So, tomorrow morning I'm off to the police station to report this. The last time I got hit by a car (in February) I submitted the details to the RoadSafe London website as a near miss. However, they said that since it involved an actual collision I would need to report that at a police station. So, I'll mention that at the same time, although it may be too late to do anything about that now.

After my previous collision, I said that I was going to get a helmet cam. I haven't actually done anything about it since, but today's event makes it more of a priority. I also need to be a bit more paranoid about parked cars. Ideally I would always stay 1 metre away, so that I'm out of door range. The trade-off is that I may need to leave the cycle/bus lane to achieve that, so I'll be at greater risk from moving vehicles in the other lane, but on balance it's probably worth it.

Edit: I've been to the police station and filled in a collision report form (which took about 45 minutes!), so I'll see what happens next. A colleague also pointed out another danger of parked vehicles: White Van Man might swing open the rear door as you cycle past. So, even if you can see that the seats are empty, don't get too close.

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Comments:

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From:simplypeachy
Date:April 12th, 2011 10:24 pm (UTC)
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Goodness gracious - I'm glad to hear you weren't badly hurt. I've had a few near-misses which just happened to be timed well. I'm surprised the Land Rover driver didn't give you details as you clearly had a supportive witness with you. Nice to know that for each door-opener there's a friendly bonnet, I suppose.

I tend to leave a good distance between myself and the edge of the road and parked cars but it's simply not always practical or possible. I'm still fairly surprised that in all my years of cycling I haven't been doored yet but with any luck, when it happens, there will be a Ford waiting for me, too :-)
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From:johnckirk
Date:April 12th, 2011 10:50 pm (UTC)
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Thanks. It's weird, actually - the Land Rover driver didn't try to flee the scene or anything like that. The Ford driver took a photo of the scratch in his car (using his mobile phone), and while we were standing behind the Land Rover writing down the registration number, the LR driver asked whether there was anything he could do. We both said "If you're not willing to tell us your insurance details then no". I wonder whether he was driving without insurance, in which case the police will probably take an extra interest.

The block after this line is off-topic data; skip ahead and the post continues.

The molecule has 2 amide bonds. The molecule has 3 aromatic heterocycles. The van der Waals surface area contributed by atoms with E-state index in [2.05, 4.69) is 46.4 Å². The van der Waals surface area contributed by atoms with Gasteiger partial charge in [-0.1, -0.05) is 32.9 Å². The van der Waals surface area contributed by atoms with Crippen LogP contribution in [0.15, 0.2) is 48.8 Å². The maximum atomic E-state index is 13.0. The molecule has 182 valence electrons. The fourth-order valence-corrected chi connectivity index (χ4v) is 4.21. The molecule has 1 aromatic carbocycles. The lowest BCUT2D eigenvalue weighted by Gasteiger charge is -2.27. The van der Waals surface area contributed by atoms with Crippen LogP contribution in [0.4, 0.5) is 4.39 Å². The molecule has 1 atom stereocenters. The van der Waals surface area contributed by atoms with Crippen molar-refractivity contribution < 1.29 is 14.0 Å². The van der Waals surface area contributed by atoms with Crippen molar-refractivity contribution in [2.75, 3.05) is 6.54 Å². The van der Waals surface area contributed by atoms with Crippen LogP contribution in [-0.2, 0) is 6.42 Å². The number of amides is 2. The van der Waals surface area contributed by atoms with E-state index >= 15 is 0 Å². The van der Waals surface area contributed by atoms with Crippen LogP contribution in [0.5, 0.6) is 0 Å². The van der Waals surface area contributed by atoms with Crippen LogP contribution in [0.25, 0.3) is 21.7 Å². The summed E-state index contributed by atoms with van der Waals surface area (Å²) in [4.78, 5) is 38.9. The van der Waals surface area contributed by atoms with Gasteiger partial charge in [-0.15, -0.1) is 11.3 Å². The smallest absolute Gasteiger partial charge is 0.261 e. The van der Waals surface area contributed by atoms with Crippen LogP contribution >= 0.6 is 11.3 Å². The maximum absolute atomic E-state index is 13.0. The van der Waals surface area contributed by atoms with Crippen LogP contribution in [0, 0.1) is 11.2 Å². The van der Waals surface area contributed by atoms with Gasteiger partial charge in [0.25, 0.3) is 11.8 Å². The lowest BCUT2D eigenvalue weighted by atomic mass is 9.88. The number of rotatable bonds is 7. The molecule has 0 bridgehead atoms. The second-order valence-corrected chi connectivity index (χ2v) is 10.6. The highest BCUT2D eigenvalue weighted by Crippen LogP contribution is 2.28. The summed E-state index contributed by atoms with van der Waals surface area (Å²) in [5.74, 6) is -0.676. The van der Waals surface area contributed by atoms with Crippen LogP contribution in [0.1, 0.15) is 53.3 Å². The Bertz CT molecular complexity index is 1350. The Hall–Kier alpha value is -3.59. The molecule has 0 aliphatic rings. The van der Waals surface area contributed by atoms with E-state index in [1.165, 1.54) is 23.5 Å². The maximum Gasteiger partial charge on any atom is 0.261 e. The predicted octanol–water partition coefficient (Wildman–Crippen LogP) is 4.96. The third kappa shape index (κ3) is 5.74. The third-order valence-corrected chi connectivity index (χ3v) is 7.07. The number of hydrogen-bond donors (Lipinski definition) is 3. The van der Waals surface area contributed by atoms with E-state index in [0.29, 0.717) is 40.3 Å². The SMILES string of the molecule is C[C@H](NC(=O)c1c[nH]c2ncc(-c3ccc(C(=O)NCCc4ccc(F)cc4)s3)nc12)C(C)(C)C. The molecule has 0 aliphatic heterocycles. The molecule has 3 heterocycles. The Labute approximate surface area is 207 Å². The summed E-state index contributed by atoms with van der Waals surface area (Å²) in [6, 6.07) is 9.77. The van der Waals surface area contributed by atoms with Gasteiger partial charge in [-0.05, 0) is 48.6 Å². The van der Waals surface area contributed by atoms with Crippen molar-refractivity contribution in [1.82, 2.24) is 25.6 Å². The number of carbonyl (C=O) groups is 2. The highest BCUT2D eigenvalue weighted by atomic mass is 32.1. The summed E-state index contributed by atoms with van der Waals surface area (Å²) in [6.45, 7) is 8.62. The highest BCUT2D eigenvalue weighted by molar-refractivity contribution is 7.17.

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From:(Anonymous)
Date:April 12th, 2011 10:45 pm (UTC)

How hard is it to check before opening doors??

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I always check, not only for cyclists but it could also be a car coming along and would take my entire door off. Glad to hear you're ok though, hope the Police do something about it. Good luck tomorrow.
Susan (Molecat84)
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From:johnckirk
Date:April 12th, 2011 10:51 pm (UTC)

Re: How hard is it to check before opening doors??

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Thanks - it is the classic "SMIDSY" thing (Sorry Mate, I Didn't See You). You didn't see me because you didn't look!

I heard about a situation where someone opened their car door and then a bus went past, ripping the door off its hinges. All the cyclists nearby gave the bus a round of applause :)
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From:(Anonymous)
Date:April 14th, 2011 09:26 pm (UTC)
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Hopefully the police will do something, but my experience is they usually spend more time chasing people for money raising fines than looking out for individuals rights. I reported the a car that broke my car s bumper few month s back and still haven t heard back from police.

Maybe you could contact the DVLA or Motor Insurers Bureau or some body with the reg and witness and purse it that way.